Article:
What could be a lovelier sight than a massed display of CAMELLIAS and AZALEAS. Both like acid soil and the majority prefer dappled shade, so it makes good gardening sense to plant them together.
Other acid lovers are Hydrangeas, Fuchsias, Gardenias and Ferns. They all combine well with Camellias and Azaleas and are also happy in moist, shady conditions. Keep moisture to the minimum required to prevent water wastage.
Mulching is as necessary as ever to retain every drop of moisture. Use acid compost or acid leaf mould, but don’t let it touch the plant’s stem.
Using containers can save water. With their glossy green leaves, Camellia’s always look good, whether in flower or not but do remember to keep the leaves clean.
With careful planning it’s possible to have Camellia’s in flower from March right through to September.
CAMELLIA SASENQUAS are the earliest to come into bloom, and they like some sun.
A real beauty is CRIMSON KING as well as LUCINDA a bright pink semi-double.
There are so many exquisite CAMELLIA JAPONICAS available, it’s hard to know which one’s to choose.
LAURIE BRAY flowers early and superbly, but do put her in the shade or else the buds will burn. Pure white SHIRO CHAN is ideal in a container and will bloom in mid winter.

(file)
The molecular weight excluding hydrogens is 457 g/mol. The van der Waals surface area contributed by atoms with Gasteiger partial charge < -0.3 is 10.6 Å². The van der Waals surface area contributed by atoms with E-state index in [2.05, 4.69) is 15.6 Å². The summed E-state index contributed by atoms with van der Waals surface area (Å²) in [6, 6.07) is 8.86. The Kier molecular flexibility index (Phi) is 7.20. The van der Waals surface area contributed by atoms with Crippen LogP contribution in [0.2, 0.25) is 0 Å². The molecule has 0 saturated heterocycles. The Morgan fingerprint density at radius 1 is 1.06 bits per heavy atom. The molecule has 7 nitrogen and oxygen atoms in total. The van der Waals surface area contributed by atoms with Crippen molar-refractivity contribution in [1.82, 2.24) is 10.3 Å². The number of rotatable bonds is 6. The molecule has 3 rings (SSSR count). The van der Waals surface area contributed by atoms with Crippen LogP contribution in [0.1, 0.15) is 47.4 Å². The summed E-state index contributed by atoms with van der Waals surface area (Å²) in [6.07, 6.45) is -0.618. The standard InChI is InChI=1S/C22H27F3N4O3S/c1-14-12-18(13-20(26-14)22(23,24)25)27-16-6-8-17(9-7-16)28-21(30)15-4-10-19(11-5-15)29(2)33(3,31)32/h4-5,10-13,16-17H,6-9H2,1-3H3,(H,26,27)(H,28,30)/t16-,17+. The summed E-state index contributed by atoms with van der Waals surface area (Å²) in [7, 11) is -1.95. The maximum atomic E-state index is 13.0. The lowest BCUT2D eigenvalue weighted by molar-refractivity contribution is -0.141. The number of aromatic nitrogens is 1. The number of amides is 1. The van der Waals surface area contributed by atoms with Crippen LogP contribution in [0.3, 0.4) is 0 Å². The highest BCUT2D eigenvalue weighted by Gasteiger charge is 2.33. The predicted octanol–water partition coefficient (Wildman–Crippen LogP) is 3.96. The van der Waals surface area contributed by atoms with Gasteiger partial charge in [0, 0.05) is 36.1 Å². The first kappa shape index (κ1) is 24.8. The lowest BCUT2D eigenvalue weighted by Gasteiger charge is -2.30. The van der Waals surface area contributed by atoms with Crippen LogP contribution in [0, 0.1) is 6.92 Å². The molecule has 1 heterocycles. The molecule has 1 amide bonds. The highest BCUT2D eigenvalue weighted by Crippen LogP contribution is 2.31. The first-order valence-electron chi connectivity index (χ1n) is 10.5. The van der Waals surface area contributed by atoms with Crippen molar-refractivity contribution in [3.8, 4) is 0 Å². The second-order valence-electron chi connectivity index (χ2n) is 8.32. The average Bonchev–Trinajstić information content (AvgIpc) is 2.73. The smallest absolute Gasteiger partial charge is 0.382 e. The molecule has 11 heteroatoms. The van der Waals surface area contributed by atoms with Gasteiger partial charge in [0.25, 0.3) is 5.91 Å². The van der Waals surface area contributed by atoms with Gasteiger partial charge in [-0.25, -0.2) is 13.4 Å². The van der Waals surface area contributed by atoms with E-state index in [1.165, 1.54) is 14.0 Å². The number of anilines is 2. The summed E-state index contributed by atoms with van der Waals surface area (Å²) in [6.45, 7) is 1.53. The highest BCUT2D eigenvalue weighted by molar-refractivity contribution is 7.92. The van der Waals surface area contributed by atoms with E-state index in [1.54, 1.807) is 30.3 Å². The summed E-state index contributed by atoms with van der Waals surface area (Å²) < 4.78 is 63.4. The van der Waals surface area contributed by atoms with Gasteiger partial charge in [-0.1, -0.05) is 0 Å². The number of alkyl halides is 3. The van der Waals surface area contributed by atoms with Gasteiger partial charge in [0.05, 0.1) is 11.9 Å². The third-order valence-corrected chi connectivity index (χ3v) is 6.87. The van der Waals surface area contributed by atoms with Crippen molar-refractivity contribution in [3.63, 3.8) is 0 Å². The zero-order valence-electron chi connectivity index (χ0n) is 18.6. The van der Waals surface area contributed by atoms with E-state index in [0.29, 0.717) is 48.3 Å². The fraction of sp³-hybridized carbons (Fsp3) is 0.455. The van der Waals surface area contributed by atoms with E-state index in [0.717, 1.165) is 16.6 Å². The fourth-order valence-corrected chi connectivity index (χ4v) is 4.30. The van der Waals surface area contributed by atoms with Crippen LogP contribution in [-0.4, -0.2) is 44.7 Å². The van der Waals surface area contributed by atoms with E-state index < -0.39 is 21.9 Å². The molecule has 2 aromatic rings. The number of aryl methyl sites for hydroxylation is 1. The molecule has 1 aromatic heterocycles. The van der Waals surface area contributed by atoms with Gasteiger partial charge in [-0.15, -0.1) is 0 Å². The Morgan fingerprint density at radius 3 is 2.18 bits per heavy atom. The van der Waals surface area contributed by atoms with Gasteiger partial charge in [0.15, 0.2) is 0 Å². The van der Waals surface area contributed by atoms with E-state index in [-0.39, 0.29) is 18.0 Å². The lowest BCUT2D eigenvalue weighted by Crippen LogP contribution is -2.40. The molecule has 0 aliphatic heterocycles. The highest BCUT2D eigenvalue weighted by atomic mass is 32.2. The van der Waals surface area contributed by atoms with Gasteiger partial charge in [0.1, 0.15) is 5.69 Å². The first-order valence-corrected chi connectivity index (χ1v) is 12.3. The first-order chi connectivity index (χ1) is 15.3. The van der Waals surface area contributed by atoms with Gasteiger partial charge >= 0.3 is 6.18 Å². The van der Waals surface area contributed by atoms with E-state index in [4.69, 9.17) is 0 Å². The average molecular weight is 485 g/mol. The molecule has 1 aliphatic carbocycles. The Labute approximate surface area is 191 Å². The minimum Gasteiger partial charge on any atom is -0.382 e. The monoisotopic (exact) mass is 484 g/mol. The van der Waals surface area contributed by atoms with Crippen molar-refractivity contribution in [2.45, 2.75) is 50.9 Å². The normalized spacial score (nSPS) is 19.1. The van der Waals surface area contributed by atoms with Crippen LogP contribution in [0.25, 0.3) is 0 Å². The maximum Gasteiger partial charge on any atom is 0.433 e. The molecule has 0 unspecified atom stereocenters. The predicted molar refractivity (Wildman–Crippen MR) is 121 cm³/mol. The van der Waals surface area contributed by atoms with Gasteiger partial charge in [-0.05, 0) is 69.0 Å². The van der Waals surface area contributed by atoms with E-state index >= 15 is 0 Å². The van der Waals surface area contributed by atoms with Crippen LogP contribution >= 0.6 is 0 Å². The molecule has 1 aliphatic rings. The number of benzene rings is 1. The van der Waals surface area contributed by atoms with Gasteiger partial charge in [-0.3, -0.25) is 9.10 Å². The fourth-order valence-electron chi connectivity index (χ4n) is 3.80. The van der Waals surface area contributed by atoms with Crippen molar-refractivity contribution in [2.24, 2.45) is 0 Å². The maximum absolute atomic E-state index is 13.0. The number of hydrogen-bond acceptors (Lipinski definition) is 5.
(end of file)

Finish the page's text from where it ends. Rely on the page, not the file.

Camellias standardize well, and look good both in the open ground or in pots. If other plants are to be used around the base, be careful of the rootball. Camellias don’t like their roots to be disturbed.
AZALEAS, or RHODODENDRONS as they’re now called, like well drained soil, but they don’t like manure.
Regular feeding is most important and special Azalea food from your nurseryman should be used. To limit the amount of overhead spraying required, plant in a cool, shady area.
Azaleas have such lovely colours… white, lilac, pink, salmon and red. Some are plain while others are two toned, some single and others double.
RUTH KIRK is salmon and white and flowers for weeks on end as does CLAUDE GOYET, a deep red double.
For small gardens or patios, the KARUME Azaleas are an excellent choice. Just make sure that the soil doesn’t dry out in the containers.
Imagine Christmas without HYDRANGEAS – our shady beds just wouldn’t be the same! To achieve those magnificent pink and blue flower-heads, pruning must be done at the beginning of August! Remove any sickly or twiggy growth and old gnarled stems.
New wood should be pruned back to the first pair of healthy buds. After pruning, give each bush a good dressing of well-rotted manure. Start feeding with special Hydrangea food.
The colour of the blooms is dependent on the pH of the soil – acid soils for blue and alkaline for pink.
The “OAKLEAF” Hydrangea, HYDRANGEA QUERCIFOLIA, is an excellent garden plant and will thrive in sun or shade. In a protected site, the leaves will remain on the bush in winter, turning to a lovely shade of bronzy-brown.
“Ballerinas of the garden” is the affectionate name given to FUCHSIAS, surely the most graceful of all our plant varieties. Colourings and colour combinations are endless.
The growth habit of Fuchsias varies – some grow well into upright bushes while others trail and look lovely in hanging baskets. This can help save water. If trained correctly, they can be turned into majestic standards or look equally spectacular in a container.
In the garden, group water-loving plants together to reduce water-wastage.